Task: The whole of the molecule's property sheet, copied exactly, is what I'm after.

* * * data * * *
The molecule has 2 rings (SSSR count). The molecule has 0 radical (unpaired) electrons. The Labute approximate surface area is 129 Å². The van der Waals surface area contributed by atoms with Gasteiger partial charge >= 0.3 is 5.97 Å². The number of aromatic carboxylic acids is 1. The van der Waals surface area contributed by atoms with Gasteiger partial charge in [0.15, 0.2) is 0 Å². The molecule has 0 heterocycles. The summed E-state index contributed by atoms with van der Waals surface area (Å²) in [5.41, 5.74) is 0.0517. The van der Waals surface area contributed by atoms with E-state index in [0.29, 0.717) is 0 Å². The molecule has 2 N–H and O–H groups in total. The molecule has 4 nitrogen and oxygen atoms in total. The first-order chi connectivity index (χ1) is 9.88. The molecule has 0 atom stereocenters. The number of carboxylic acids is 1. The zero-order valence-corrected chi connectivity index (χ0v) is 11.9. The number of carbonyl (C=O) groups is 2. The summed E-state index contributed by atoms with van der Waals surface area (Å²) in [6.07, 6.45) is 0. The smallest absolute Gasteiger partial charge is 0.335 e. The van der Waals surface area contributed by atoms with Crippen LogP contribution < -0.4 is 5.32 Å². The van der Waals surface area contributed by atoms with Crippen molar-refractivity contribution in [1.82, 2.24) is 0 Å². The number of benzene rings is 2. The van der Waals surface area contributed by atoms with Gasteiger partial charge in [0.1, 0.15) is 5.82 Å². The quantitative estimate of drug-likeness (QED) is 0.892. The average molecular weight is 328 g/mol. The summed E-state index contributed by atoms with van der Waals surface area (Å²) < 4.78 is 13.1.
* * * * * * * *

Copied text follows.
The molecule has 2 rings (SSSR count). The molecule has 0 radical (unpaired) electrons. The Labute approximate surface area is 129 Å². The van der Waals surface area contributed by atoms with Gasteiger partial charge >= 0.3 is 5.97 Å². The number of aromatic carboxylic acids is 1. The van der Waals surface area contributed by atoms with Gasteiger partial charge in [0.15, 0.2) is 0 Å². The molecule has 0 heterocycles. The summed E-state index contributed by atoms with van der Waals surface area (Å²) in [5.41, 5.74) is 0.0517. The van der Waals surface area contributed by atoms with E-state index in [0.29, 0.717) is 0 Å². The molecule has 2 N–H and O–H groups in total. The molecule has 4 nitrogen and oxygen atoms in total. The first-order chi connectivity index (χ1) is 9.88. The molecule has 0 atom stereocenters. The number of carboxylic acids is 1. The zero-order valence-corrected chi connectivity index (χ0v) is 11.9. The number of carbonyl (C=O) groups is 2. The summed E-state index contributed by atoms with van der Waals surface area (Å²) in [6.07, 6.45) is 0. The smallest absolute Gasteiger partial charge is 0.335 e. The van der Waals surface area contributed by atoms with Crippen LogP contribution < -0.4 is 5.32 Å². The van der Waals surface area contributed by atoms with Crippen molar-refractivity contribution in [1.82, 2.24) is 0 Å². The number of benzene rings is 2. The van der Waals surface area contributed by atoms with Gasteiger partial charge in [0.1, 0.15) is 5.82 Å². The quantitative estimate of drug-likeness (QED) is 0.892. The average molecular weight is 328 g/mol. The summed E-state index contributed by atoms with van der Waals surface area (Å²) < 4.78 is 13.1.